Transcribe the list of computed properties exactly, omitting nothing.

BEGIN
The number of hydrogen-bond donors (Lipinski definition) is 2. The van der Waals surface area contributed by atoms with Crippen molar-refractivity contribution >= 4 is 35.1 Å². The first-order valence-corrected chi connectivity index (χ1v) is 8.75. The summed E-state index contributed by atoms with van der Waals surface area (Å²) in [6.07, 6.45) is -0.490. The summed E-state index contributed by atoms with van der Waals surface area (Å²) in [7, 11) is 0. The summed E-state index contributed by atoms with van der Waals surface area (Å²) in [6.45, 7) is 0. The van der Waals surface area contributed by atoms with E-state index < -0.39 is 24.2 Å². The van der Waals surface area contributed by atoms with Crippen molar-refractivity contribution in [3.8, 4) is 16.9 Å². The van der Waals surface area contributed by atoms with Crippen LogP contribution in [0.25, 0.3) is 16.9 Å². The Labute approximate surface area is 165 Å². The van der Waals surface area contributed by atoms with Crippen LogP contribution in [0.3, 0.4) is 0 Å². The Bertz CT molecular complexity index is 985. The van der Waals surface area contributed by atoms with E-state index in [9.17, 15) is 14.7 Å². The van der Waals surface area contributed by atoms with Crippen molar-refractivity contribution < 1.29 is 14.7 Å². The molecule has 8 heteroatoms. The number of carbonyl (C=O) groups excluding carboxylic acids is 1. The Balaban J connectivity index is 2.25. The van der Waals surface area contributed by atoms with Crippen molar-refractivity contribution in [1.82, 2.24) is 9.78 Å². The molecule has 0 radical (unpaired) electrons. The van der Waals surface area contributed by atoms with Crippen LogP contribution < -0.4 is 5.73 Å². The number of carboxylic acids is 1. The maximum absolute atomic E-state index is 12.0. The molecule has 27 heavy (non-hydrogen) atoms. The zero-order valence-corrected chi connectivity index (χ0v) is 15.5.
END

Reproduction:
The number of hydrogen-bond donors (Lipinski definition) is 2. The van der Waals surface area contributed by atoms with Crippen molar-refractivity contribution >= 4 is 35.1 Å². The first-order valence-corrected chi connectivity index (χ1v) is 8.75. The summed E-state index contributed by atoms with van der Waals surface area (Å²) in [6.07, 6.45) is -0.490. The summed E-state index contributed by atoms with van der Waals surface area (Å²) in [7, 11) is 0. The summed E-state index contributed by atoms with van der Waals surface area (Å²) in [6.45, 7) is 0. The van der Waals surface area contributed by atoms with E-state index < -0.39 is 24.2 Å². The van der Waals surface area contributed by atoms with Crippen molar-refractivity contribution in [3.8, 4) is 16.9 Å². The van der Waals surface area contributed by atoms with Crippen LogP contribution in [0.25, 0.3) is 16.9 Å². The Labute approximate surface area is 165 Å². The van der Waals surface area contributed by atoms with Crippen LogP contribution in [0.3, 0.4) is 0 Å². The Bertz CT molecular complexity index is 985. The van der Waals surface area contributed by atoms with E-state index in [9.17, 15) is 14.7 Å². The van der Waals surface area contributed by atoms with Crippen molar-refractivity contribution < 1.29 is 14.7 Å². The molecule has 8 heteroatoms. The number of carbonyl (C=O) groups excluding carboxylic acids is 1. The Balaban J connectivity index is 2.25. The van der Waals surface area contributed by atoms with Crippen molar-refractivity contribution in [1.82, 2.24) is 9.78 Å². The molecule has 0 radical (unpaired) electrons. The van der Waals surface area contributed by atoms with Crippen LogP contribution < -0.4 is 5.73 Å². The number of carboxylic acids is 1. The maximum absolute atomic E-state index is 12.0. The molecule has 27 heavy (non-hydrogen) atoms. The zero-order valence-corrected chi connectivity index (χ0v) is 15.5.